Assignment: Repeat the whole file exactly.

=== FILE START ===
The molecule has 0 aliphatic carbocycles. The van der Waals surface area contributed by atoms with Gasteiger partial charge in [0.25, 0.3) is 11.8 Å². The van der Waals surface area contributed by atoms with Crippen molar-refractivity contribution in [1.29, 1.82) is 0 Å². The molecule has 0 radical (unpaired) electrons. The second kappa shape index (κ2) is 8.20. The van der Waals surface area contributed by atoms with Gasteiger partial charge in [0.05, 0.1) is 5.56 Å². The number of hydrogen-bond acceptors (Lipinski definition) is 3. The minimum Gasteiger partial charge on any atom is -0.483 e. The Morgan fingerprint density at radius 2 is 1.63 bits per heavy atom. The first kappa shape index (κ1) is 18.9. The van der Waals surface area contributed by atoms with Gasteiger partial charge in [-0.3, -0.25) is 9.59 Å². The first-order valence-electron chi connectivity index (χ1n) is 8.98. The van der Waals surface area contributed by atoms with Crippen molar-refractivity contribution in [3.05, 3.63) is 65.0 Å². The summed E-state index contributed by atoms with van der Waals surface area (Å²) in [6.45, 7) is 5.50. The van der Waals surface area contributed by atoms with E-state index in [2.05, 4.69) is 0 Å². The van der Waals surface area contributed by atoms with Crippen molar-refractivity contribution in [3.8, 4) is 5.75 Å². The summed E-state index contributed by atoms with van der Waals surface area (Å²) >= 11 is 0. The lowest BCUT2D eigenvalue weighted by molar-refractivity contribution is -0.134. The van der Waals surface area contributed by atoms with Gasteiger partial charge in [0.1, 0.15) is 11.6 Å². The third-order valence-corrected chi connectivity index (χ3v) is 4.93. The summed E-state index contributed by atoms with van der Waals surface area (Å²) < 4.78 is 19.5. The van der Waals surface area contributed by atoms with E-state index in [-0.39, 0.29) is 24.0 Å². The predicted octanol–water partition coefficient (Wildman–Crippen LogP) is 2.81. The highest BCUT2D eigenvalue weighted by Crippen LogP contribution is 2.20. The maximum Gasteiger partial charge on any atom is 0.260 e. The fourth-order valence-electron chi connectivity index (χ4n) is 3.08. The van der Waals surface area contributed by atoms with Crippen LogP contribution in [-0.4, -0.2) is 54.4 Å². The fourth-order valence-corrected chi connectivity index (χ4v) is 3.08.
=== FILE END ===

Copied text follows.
The molecule has 0 aliphatic carbocycles. The van der Waals surface area contributed by atoms with Gasteiger partial charge in [0.25, 0.3) is 11.8 Å². The van der Waals surface area contributed by atoms with Crippen molar-refractivity contribution in [1.29, 1.82) is 0 Å². The molecule has 0 radical (unpaired) electrons. The second kappa shape index (κ2) is 8.20. The van der Waals surface area contributed by atoms with Gasteiger partial charge in [0.05, 0.1) is 5.56 Å². The number of hydrogen-bond acceptors (Lipinski definition) is 3. The minimum Gasteiger partial charge on any atom is -0.483 e. The Morgan fingerprint density at radius 2 is 1.63 bits per heavy atom. The first kappa shape index (κ1) is 18.9. The van der Waals surface area contributed by atoms with Gasteiger partial charge in [-0.3, -0.25) is 9.59 Å². The first-order valence-electron chi connectivity index (χ1n) is 8.98. The van der Waals surface area contributed by atoms with Crippen molar-refractivity contribution in [3.05, 3.63) is 65.0 Å². The summed E-state index contributed by atoms with van der Waals surface area (Å²) in [6.45, 7) is 5.50. The van der Waals surface area contributed by atoms with E-state index in [2.05, 4.69) is 0 Å². The van der Waals surface area contributed by atoms with Crippen molar-refractivity contribution in [3.8, 4) is 5.75 Å². The summed E-state index contributed by atoms with van der Waals surface area (Å²) >= 11 is 0. The lowest BCUT2D eigenvalue weighted by molar-refractivity contribution is -0.134. The van der Waals surface area contributed by atoms with Gasteiger partial charge in [0.1, 0.15) is 11.6 Å². The third-order valence-corrected chi connectivity index (χ3v) is 4.93. The summed E-state index contributed by atoms with van der Waals surface area (Å²) < 4.78 is 19.5. The van der Waals surface area contributed by atoms with E-state index in [-0.39, 0.29) is 24.0 Å². The predicted octanol–water partition coefficient (Wildman–Crippen LogP) is 2.81. The highest BCUT2D eigenvalue weighted by Crippen LogP contribution is 2.20. The maximum Gasteiger partial charge on any atom is 0.260 e. The fourth-order valence-electron chi connectivity index (χ4n) is 3.08. The van der Waals surface area contributed by atoms with Crippen LogP contribution in [-0.4, -0.2) is 54.4 Å². The fourth-order valence-corrected chi connectivity index (χ4v) is 3.08.